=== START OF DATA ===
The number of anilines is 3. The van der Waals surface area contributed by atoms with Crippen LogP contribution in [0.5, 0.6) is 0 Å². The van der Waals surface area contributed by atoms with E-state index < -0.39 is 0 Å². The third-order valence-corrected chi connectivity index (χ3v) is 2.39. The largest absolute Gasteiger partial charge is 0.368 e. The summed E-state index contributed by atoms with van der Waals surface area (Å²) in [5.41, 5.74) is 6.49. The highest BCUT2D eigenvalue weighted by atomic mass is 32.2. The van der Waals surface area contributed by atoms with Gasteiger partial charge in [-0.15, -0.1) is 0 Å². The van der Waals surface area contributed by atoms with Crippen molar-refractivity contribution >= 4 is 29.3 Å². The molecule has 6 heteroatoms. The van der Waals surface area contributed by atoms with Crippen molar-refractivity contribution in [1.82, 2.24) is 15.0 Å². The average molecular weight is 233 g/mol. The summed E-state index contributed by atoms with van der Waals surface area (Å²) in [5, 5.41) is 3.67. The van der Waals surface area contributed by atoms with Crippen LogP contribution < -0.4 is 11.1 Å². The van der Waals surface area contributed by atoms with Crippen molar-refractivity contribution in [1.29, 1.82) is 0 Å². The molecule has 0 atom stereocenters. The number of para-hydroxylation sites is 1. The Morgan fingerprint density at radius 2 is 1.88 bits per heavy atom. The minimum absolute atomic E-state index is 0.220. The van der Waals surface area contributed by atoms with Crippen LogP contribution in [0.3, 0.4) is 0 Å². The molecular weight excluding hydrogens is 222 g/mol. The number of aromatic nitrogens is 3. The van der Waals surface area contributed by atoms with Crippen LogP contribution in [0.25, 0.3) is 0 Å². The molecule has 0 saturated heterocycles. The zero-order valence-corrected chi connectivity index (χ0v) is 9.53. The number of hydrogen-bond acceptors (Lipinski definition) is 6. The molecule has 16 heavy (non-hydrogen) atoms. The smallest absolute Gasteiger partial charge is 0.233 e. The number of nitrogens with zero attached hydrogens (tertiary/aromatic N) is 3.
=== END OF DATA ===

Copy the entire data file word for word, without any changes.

The number of anilines is 3. The van der Waals surface area contributed by atoms with Crippen LogP contribution in [0.5, 0.6) is 0 Å². The van der Waals surface area contributed by atoms with E-state index < -0.39 is 0 Å². The third-order valence-corrected chi connectivity index (χ3v) is 2.39. The largest absolute Gasteiger partial charge is 0.368 e. The summed E-state index contributed by atoms with van der Waals surface area (Å²) in [5.41, 5.74) is 6.49. The highest BCUT2D eigenvalue weighted by atomic mass is 32.2. The van der Waals surface area contributed by atoms with Gasteiger partial charge in [-0.15, -0.1) is 0 Å². The van der Waals surface area contributed by atoms with Crippen molar-refractivity contribution >= 4 is 29.3 Å². The molecule has 6 heteroatoms. The van der Waals surface area contributed by atoms with Crippen molar-refractivity contribution in [1.82, 2.24) is 15.0 Å². The average molecular weight is 233 g/mol. The summed E-state index contributed by atoms with van der Waals surface area (Å²) in [5, 5.41) is 3.67. The van der Waals surface area contributed by atoms with Crippen LogP contribution < -0.4 is 11.1 Å². The van der Waals surface area contributed by atoms with Crippen molar-refractivity contribution in [1.29, 1.82) is 0 Å². The molecule has 0 atom stereocenters. The number of para-hydroxylation sites is 1. The Morgan fingerprint density at radius 2 is 1.88 bits per heavy atom. The minimum absolute atomic E-state index is 0.220. The van der Waals surface area contributed by atoms with Crippen LogP contribution in [0.3, 0.4) is 0 Å². The molecular weight excluding hydrogens is 222 g/mol. The number of aromatic nitrogens is 3. The van der Waals surface area contributed by atoms with Crippen LogP contribution in [0.25, 0.3) is 0 Å². The molecule has 0 saturated heterocycles. The zero-order valence-corrected chi connectivity index (χ0v) is 9.53. The number of hydrogen-bond acceptors (Lipinski definition) is 6. The molecule has 16 heavy (non-hydrogen) atoms. The smallest absolute Gasteiger partial charge is 0.233 e. The number of nitrogens with zero attached hydrogens (tertiary/aromatic N) is 3.